Cover up the pot and simmer it for 2 ¼ hours, then remove the cover and keep simmering for another hour. The initial covered time helps the oxtail start to get tender, while the last hour lets you reduce the liquid down while continuing to cook the meat. The result is fall-off-the-bone tender meat in a thick and delicious stew. You can see how much it changes from before cooking to after:
When the oxtail is almost done, go ahead and make your grits. You want them to be creamy, like this:
Now just scoop some of those grits in a bowl and ladle on a piece of oxtail with some of the stew. You’re going to love it!
Here are some common questions that may come up as you’re preparing this dish:
- Where can I find oxtail? Oxtail can be a bit tougher find at the grocery store compared to other cuts of beef – after all, each cow produces numerous types of steak and roasts, but there’s only one tail. Try calling your grocery store ahead of time, as they can likely put in a special order for you, or let you know when there is some in stock. You may also have luck visiting your local butcher or a local farm that sells directly to consumers.
- Should I trim the fat on the oxtail before cooking? This is a personal decision. I prefer leaving the fat on while cooking, as it helps with the overall flavor, and then just trim it off before eating. If this makes the stew portion too oily for you, cool it first then skim the fat off the top before serving. Or, if you’d prefer, simply trim the fat prior to cooking.
- Is there a substitute for oxtail if I can’t find any? Sure – if you can’t find oxtail, beef shanks work very well in this recipe.
- Is this a nutritious meal? I think this is a comfort food that packs in some good nutrition! It’s got a nice balance of fat, carbohydrates, and protein to keep you full for hours. You’ll get some veggies with the carrots, onions, and tomatoes. And a serving of this recipe supplies 25% of your daily iron needs (key for athletes, as iron is involved in transporting oxygen in your blood to your muscles).
I hope you enjoy this recipe! My husband and I love it; it is definitely a comfort food meal for us. If you get a chance to try it, please feel free to leave a recipe rating or comment below.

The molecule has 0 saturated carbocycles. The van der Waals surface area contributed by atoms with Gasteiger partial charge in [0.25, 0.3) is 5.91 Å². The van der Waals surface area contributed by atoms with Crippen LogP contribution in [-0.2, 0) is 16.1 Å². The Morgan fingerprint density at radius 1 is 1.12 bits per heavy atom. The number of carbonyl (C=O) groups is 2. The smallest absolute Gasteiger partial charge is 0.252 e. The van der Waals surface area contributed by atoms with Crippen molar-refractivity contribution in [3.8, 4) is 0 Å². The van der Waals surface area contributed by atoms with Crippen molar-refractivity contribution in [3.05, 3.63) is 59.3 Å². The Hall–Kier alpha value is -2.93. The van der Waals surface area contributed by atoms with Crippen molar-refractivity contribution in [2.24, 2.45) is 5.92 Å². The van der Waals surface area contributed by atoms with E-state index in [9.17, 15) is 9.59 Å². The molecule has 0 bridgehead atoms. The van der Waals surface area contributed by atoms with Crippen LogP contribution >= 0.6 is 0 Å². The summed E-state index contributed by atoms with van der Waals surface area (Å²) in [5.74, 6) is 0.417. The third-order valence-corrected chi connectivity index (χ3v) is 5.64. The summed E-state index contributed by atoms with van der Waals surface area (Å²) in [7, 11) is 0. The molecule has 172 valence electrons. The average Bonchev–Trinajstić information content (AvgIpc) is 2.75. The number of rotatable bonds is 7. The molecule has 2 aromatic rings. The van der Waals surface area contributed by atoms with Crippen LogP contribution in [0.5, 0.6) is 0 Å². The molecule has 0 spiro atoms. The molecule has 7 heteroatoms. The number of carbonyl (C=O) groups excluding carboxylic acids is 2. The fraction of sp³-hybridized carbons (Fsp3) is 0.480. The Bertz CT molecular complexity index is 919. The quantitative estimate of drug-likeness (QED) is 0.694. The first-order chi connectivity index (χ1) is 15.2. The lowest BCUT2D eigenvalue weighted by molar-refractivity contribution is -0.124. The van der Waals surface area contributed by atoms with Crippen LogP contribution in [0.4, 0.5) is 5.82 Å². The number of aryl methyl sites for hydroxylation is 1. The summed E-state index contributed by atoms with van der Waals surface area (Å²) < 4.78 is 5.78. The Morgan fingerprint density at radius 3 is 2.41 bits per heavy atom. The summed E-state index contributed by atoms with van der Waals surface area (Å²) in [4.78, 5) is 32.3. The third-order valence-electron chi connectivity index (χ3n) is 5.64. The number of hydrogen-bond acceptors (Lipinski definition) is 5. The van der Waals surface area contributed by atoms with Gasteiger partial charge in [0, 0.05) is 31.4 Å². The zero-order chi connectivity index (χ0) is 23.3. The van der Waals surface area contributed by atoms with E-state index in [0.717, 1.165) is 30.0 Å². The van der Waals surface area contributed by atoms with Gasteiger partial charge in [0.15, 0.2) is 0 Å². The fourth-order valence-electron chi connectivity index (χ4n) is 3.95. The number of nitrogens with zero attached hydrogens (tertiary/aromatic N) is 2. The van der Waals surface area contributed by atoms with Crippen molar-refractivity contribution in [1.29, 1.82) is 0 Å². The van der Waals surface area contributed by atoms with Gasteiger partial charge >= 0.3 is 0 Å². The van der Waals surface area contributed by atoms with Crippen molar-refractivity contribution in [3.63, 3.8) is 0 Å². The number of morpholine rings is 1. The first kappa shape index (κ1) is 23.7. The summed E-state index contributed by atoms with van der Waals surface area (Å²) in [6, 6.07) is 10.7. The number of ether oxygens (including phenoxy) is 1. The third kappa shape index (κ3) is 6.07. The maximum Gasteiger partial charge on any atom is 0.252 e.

Slow Braised Oxtail and Grits
For the braised oxtail:
- 1 tbsp olive oil
- 2 ¾ lb oxtail
- 1 medium onion, diced
- 2 large carrots, peeled and chopped
- 1 habanero pepper, minced
- 2 tsp minced garlic
- 2 tbsp brown sugar
- 1 tbsp Worcestershire sauce
- ¼ tsp ground cinnamon
- ¼ tsp ground cloves
- ½ tsp ground black pepper
- 1 tbsp tomato paste
- 14 ½ ounce can diced tomatoes
- 4 cups reduced-sodium beef broth
- 4 scallions, chopped
For the grits:
- 2 cups water
- 2 cups milk
- ⅛ tsp salt
- 1 cup quick grits (or regular grits)
- 2 tbsp butter
- Heat the olive oil in a large pot over medium heat. Place the oxtail in the pot, searing on each side for 2-3 minutes each, until all sides are browned. Use tongs to remove the oxtail and set aside on a plate for now, leaving any drippings in the pot.
- Add the onion, carrots, and habanero. Reduce heat to medium-low and cook for 5 minutes, until the vegetables start to get tender.
- Add the garlic, brown sugar, Worcestershire, cinnamon, cloves, and pepper. Cook for one minute, stirring well.
- Add the tomato paste and diced tomatoes, giving everything a good stir. Return the oxtail to the pot, and add the beef broth.
- Bring to a boil, then reduce heat to low and simmer, covered, for 2 hours and 15 minutes. Remove the cover and continue simmering another 1 hour, until the liquid has reduced by at least half forming a lovely stew-like consistency. (If necessary or desired, let cool then skim any fat off the top*.)
- When the oxtail is nearing completion, prepare the grits.* Combine the water, milk, and salt in a medium-sized pot and bring to a simmer over medium-low heat. Stir in the grits, mixing well so they do not clump. Cover and continue cooking, stirring occasionally, approximately 5-7 minutes total for quick grits (or 15-20 minutes for regular grits), until the grits are creamy. Turn off the heat and stir in the butter until fully melted and mixed in.
- Serve the braised oxtail with some of the stew over the grits. Garnish with scallions. Enjoy!
- If desired, trim the fat from the oxtail prior to cooking. I prefer leaving it on, as it adds flavor to the braising liquid, and then trim it before eating. If the reduced braising liquid is too oily, let it cool first, then skim the fat off the top prior to serving.
- Quick grits and regular grits generally have the same 4:1 ratio of liquid:grits. If using instant grits, the ratio may be different. Always check the package for the correct ratio of liquid to grits, and defer to the package directions if they differ from mine.
Share: Have you cooked with oxtail before? What’s your favorite dish to make with it?